What we like about the characters we designed for Happiness Factory is that they’re not cute. They’re a little ugly. Some of them don’t even have eyes. We wanted to create a shared imaginary vision with people, and mix in a little feeling, versus what you usually get with animation where it’s really pawing through your emotions.  

We’re both a little biased towards animation. Most animation does have a timeless quality because it’s more about evoking imagination than it is about representing reality. You look at some of the original Disney movies, like Dumbo. There’s a beautiful, emotional moment where Dumbo flies into his mother’s trunk, and it still holds up. In a way animation gives a big memory spike if it’s done well; you can create this moment in time which resonates. 

Coca Cola – Inside The Happiness Factory - A Documentary

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We were really proud of the spot, we put our heart and soul into all our work. The success and the reception it had outside of our studio, was quite unexpected. When you’re making it, you’re so close to it, you’re basically creating everything from nothing. Every little pixel and nuanced detail. It’s hard to get perspective on it and experience it with fresh eyes.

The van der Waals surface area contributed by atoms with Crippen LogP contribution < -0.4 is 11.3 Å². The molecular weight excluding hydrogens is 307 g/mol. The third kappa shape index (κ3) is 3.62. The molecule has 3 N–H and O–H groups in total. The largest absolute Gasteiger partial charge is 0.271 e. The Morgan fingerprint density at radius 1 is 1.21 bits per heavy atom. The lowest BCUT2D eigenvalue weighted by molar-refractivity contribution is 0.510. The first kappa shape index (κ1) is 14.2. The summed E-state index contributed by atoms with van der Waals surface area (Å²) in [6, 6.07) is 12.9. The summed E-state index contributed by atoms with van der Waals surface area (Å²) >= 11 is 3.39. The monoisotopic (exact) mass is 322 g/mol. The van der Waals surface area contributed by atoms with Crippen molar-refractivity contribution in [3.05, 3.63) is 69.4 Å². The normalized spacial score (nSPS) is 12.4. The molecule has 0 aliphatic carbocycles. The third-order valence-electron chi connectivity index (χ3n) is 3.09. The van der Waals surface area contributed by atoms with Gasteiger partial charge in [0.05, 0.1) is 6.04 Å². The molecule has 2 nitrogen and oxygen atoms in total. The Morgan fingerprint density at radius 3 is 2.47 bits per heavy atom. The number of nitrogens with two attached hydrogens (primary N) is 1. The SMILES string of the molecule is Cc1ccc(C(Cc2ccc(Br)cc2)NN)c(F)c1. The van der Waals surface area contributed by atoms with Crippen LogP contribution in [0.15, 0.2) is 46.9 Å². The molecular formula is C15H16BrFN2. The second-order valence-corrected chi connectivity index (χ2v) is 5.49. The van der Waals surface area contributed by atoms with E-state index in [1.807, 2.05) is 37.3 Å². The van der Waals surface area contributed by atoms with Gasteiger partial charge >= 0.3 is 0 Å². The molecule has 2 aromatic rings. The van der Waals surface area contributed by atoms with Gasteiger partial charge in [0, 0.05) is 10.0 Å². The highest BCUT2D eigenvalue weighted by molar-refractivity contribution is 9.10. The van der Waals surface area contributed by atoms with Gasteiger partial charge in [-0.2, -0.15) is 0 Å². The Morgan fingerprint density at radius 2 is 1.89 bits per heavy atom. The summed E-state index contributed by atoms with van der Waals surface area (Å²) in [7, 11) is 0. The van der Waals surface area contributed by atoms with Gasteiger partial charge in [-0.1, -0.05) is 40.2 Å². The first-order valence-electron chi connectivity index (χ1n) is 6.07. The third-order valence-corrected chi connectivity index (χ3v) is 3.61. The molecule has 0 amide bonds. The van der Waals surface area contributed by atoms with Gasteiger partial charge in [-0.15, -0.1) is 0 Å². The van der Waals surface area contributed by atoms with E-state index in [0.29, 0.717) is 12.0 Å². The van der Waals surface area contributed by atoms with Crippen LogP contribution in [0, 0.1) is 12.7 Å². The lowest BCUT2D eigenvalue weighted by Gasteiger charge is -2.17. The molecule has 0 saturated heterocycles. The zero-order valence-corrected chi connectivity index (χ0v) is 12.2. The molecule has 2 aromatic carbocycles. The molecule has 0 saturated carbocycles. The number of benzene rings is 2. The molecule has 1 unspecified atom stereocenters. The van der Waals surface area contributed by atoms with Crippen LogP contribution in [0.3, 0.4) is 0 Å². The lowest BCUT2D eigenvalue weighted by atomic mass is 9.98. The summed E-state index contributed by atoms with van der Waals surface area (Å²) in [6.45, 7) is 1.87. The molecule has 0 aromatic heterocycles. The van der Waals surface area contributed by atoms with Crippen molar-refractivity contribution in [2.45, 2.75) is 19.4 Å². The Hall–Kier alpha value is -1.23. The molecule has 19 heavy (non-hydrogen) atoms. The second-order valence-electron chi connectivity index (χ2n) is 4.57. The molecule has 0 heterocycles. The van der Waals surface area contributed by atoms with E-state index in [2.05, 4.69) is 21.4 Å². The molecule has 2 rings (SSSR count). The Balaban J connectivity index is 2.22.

There’s a lot of really cool reasons to create animated content for brands. There’s a nice efficiency, and we get to create this unique place, a never-seen-before world filled with curious creatures. That’s really 'ownable' in so many wonderful ways. You’re essentially building IP as you’re making a commercial. 

One of the fun things about projects like Happiness Factory is that you discover new ideas that make the whole over-arcing world better and there’s opportunities to expand the world and expand the characters. We’re getting back to the point where it’s more important to tell a story, and be associated with an interesting story or an interesting world. That seems like a great goal for a brand.